Lyla June Johnston, the first person in years to challenge House Speaker Brian Egolf in a Democratic primary, said she plans to fast on the Capitol steps for seven days and nights as a form of prayer for the planet during a time of rising global temperatures.
The 30-year-old Navajo poet-turned-
politician says the fast is meant to draw attention to a forthcoming broad environmental and social proposal her campaign will release piecemeal, with one part of the plan unveiled each day at 12:15 p.m. during her “fast for the future,” starting Jan. 20, a day ahead of the 2020 legislative session.
One major question is whether Johnston will be able to lawfully remain on the Capitol steps overnight, her campaign manager said, adding Capitol staff have told the candidate she does not have permission to sleep on the steps overnight.
“First and foremost … it is a prayer. In fact, if it wasn’t, I wouldn’t last two days,” Johnston said, adding she will have a nurse checking in with her every day and intends to sleep in high-quality winter camping gear.
“And that’s part of our Native culture,” she continued. “Fasting is one way you can pray. And every time your tummy rumbles, you’re reminded of what you’re doing, why you’re doing it and the importance of thinking outside of yourself.”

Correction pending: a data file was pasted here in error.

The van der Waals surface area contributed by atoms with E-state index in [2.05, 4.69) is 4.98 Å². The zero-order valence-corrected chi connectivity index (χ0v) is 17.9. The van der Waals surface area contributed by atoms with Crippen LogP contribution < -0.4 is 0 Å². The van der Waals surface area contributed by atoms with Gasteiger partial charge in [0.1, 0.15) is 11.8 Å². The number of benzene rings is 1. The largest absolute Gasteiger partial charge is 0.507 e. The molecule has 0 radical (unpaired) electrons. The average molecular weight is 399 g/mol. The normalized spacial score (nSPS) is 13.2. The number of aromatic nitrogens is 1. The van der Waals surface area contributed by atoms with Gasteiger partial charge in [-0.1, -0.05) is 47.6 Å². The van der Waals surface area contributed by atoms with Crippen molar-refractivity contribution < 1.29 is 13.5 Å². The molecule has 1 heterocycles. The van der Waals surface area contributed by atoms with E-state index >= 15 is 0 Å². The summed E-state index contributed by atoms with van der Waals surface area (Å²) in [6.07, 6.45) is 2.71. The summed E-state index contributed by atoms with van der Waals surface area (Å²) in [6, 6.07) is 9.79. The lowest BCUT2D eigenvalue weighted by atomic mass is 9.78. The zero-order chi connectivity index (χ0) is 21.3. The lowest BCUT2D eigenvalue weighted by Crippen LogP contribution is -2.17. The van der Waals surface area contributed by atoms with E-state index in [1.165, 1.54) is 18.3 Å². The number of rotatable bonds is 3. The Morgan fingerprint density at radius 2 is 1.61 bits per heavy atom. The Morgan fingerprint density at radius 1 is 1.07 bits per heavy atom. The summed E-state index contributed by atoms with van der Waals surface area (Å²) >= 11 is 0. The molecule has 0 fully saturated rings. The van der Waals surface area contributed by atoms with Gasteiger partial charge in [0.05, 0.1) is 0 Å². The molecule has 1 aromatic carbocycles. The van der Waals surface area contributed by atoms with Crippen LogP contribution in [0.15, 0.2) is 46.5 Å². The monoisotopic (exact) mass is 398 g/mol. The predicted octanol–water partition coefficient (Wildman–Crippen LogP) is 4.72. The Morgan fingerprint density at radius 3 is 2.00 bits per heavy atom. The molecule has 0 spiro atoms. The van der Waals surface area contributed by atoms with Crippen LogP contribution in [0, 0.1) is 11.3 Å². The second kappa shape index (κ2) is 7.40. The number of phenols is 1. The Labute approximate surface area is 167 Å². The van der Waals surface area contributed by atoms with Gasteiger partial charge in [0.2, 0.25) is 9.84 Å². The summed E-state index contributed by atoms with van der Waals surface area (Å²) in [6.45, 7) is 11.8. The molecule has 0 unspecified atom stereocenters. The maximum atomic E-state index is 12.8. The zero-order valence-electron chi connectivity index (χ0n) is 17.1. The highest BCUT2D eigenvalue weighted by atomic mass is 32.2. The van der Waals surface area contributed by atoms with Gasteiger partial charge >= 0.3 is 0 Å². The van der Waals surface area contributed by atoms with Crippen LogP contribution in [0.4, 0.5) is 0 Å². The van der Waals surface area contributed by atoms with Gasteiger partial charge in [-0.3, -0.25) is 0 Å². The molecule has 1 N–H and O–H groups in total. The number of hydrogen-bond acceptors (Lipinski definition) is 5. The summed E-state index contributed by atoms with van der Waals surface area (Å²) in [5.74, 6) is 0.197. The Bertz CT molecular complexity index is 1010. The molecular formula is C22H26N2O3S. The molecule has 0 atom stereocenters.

Johnston, who announced her run in December, is an outspoken critic of the state’s economic reliance on the oil and gas industry, which provides about 45 percent of a $7 billion state budget that pays for services such as public schools, roads, environmental regulation and other state agencies.
She argues New Mexico’s cozy relationship with the industry is not worth the money and criticizes her opponent in District 47 — one of the most powerful Democratic lawmakers in the state — for accepting campaign donations from energy companies and the Public Service Company of New Mexico, the state’s largest utility.
Egolf has responded that he has done much for the environment, including supporting Gov. Michelle Lujan Grisham’s Energy Transition Act, which requires the state to move to zero-carbon electricity production by 2045.
Johnston is allied with a young group of high school-age and adult climate activists called Youth United for Climate Crisis Action, some of whom were issued citations by state police for demonstrating in Lujan Grisham’s office in October after the building closed.